The paper “New digital threats to media pluralism in the information age” (Parcu, P.L.) will be presented at the 8th Conference on the Regulation of Infrastructures (20-21 June, 2019).
Notwithstanding the unprecedented abundance of information in what has been rightly defined as the ‘information age’ (Castells 1996), concerns about the health of media pluralism and the quality and diversity of news have increased in recent years. The paper concentrates on the threats that we consider the most important in order to discuss which responses are emerging, or are likely to emerge, from our markets and societies. The paper is articulated into two sections.
In the first one we review academic literature analysing threats emerged from the business models associated to the digital revolution, and threats which derive from the technologies embedded into new social media. We particularly focus on the group of companies, popularly called GAFAM (Google, Amazon, Facebook, Apple and Microsoft) which have established a dominance on the digital markets (Smyrnaios 2018; Galloway 2017; Barwise & Watkins 2018; Moore & Tambini 2018) and on the features of the business models that have enabled the rise of these tech giants and the establishment of their economic power on digital markets (Rochet & Tirole 2003; Evans 2002; Evans & Schmalensee 2007; Gawer 2014). Monopolistic threats to information are deriving from the high market shares of digital gatekeepers since these companies, in the media sector, have market shares that were rarely seen before. The concentration of economic power presents worrying political implications as the debate about disinformation online and the so-called ‘fake news’, exploded during the campaign for the “Brexit” referendum, and after the US Presidential Elections in 2016, has already made clear (Allcott & Gentzkow 2017; Tambini 2017; Tambini 2018; Wardle & Derakhshan 2017; Vosoughi et al. 2018). Socio-technical practices associated to the widespread use of social bots, computer algorithms that automatically produce content and that interact with the social media’s human users (Shao et al. 2018) as well as the new techniques of data mining, which have vastly increased the quantity and precision of voter information, contribute to amplifying serious threats, such as the invasion of privacy, data breaches, a decrease in political knowledge and pluralism, manipulation, and the exclusion of certain groups (Nenadic 2018).
The second section discusses possible responses to the threats presented in the previous section, starting from a set of questions: is there a market failure? Is the quality of information and pluralistic information a public good that is necessarily under-supplied in the digital environment? Or, is it only/mainly an issue of social and political choices that has a dimension that transcends economics/consumer welfare themes, and that requires instead to be dealt with under the categories of the fundamental rights of individuals, or the essential characteristics of democratic societies? Arguing that self-regulation cannot be considered a reliable or sufficient instrument, the section analyses other traditional public instruments of intervention and the role of competition law in the actual picture. This body of law is currently at the centre of a polarized debate between those that argue that the problems with GAFAM are not competition problems and competition authorities should therefore avoid intervening and those advocating for the abandonment of the consumer welfare standard and for a strong application of competition rules (Geradin 2018).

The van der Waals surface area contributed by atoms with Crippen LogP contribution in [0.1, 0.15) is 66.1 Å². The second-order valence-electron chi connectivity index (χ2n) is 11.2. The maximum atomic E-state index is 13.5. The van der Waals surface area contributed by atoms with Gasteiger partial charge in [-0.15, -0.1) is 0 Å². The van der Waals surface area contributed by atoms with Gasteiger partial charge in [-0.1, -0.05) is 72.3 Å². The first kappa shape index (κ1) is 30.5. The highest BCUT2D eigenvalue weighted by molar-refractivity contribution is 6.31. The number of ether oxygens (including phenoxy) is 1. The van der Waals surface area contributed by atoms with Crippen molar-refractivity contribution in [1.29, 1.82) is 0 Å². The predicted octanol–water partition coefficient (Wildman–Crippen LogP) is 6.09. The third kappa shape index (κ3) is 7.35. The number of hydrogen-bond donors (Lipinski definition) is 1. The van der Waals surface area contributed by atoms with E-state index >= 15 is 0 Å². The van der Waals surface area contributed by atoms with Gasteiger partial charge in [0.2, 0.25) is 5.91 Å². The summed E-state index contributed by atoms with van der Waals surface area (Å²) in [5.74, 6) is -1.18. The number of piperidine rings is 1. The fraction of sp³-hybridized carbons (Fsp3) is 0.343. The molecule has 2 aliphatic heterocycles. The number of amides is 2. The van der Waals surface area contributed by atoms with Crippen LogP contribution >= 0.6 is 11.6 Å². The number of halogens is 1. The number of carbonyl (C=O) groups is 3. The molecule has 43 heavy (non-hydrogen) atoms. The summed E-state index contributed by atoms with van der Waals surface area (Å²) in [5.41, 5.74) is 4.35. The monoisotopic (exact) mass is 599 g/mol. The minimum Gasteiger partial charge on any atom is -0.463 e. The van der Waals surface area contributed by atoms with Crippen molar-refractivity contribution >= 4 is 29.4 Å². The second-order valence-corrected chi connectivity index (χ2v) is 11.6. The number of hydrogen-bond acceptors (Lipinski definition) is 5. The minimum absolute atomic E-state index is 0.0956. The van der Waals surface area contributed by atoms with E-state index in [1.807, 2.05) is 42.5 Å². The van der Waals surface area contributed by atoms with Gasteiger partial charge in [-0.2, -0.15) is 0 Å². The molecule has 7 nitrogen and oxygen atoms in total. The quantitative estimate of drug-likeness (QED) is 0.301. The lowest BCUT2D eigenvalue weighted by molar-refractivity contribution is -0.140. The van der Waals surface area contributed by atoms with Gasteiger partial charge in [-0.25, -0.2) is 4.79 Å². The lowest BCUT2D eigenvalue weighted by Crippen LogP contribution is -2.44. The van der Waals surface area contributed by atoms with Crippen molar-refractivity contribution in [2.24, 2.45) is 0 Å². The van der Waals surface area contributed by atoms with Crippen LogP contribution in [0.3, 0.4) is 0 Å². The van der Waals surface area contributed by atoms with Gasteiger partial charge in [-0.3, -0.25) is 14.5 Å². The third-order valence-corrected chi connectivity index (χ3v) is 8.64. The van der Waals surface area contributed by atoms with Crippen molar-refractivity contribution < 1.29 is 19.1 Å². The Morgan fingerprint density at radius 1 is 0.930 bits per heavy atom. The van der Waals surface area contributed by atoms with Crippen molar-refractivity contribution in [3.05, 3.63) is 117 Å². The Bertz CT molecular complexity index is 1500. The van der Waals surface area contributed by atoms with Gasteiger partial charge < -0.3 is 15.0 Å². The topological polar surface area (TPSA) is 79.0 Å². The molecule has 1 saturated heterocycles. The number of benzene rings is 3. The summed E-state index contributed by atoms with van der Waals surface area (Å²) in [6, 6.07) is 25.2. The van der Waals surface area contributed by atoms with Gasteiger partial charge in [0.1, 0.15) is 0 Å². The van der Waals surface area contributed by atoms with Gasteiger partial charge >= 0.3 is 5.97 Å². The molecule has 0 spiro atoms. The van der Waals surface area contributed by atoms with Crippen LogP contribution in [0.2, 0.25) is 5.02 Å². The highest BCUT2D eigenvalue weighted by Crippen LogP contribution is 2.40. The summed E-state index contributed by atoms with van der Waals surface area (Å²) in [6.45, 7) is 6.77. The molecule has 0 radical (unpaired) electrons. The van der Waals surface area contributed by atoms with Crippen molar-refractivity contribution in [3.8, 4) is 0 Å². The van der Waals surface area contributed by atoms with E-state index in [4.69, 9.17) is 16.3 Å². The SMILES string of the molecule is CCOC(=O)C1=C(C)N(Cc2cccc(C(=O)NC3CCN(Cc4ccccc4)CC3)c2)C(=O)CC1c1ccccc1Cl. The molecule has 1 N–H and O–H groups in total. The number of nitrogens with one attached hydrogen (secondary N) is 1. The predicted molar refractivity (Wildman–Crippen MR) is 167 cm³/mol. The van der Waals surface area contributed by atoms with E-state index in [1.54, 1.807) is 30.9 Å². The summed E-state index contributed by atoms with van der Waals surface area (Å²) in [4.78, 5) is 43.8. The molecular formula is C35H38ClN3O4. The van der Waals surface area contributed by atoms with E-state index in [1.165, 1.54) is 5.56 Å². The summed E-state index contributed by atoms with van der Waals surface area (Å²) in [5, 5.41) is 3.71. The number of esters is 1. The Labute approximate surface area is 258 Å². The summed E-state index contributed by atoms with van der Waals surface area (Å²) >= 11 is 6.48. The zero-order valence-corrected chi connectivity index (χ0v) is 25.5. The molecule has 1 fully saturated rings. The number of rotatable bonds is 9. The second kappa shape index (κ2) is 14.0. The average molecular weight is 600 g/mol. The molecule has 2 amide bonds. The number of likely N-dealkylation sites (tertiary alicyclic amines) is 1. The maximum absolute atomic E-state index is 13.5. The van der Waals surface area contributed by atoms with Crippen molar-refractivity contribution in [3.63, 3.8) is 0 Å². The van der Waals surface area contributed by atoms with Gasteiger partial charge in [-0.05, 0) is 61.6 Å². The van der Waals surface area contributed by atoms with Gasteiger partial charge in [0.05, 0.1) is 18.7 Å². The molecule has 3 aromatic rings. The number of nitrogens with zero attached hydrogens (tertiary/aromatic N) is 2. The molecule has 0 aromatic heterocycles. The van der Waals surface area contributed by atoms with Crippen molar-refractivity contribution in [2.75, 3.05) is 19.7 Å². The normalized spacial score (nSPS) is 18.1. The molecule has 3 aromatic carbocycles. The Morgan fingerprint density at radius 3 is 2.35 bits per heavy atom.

Possible responses are categorized into short-term (promoting transparency of political advertising), medium-term (working towards the evolution of competition law; devising a new institutional framework for the Internet) and long-term (investing on digital media literacy; empowering quality journalism) measures. In any case, a key message of the paper is that either by market forces or by public intervention, in the long term, it will become decisive the emergence of a new effective business model for professional journalism, since a new economic equilibrium of edited media is probably the key for reaffirming that watchdog role of journalism that remains essential for democracy.
Presentation is available here.
ABOUT THE AUTHOR
Pier Luigi Parcu is part-time Professor at the European University Institute (EUI) from 2010. He is currently Area Director of the FSR Communications & Media, Director of the Centre for Media Pluralism and Media Freedom and Director of the Florence Competition Programme in Law and Economics.
From 2004 he is the Chairman of a consultancy company specialized in antitrust and regulatory issues. From 2000 to 2003, he was CEO of the Independent System Operator running the Italian Electricity Grid (GRTN). From 1991 to 2000 he was the Director of Investigation at the Italian Competition Authority (AGCM) in charge of several regulated sectors. Previously, he served as Chief Economist at the Italian Security and Exchange Commission (CONSOB) and as Economist at the International Monetary Fund (IMF).
He holds a Ph.D. in Economics from the University of California at Los Angeles (UCLA). His research in the area of industrial organization and law and economics focuses on the interaction between regulation and antitrust in shaping firms’ behaviour. As regards research in the media and Internet areas, Professor Parcu’s interests focus on the effects of ownership concentration and internal governance of the media enterprise on pluralism and freedom of expression and on the influence on offline business models of new economic developments related to online platforms, smart cities and artificial intelligence.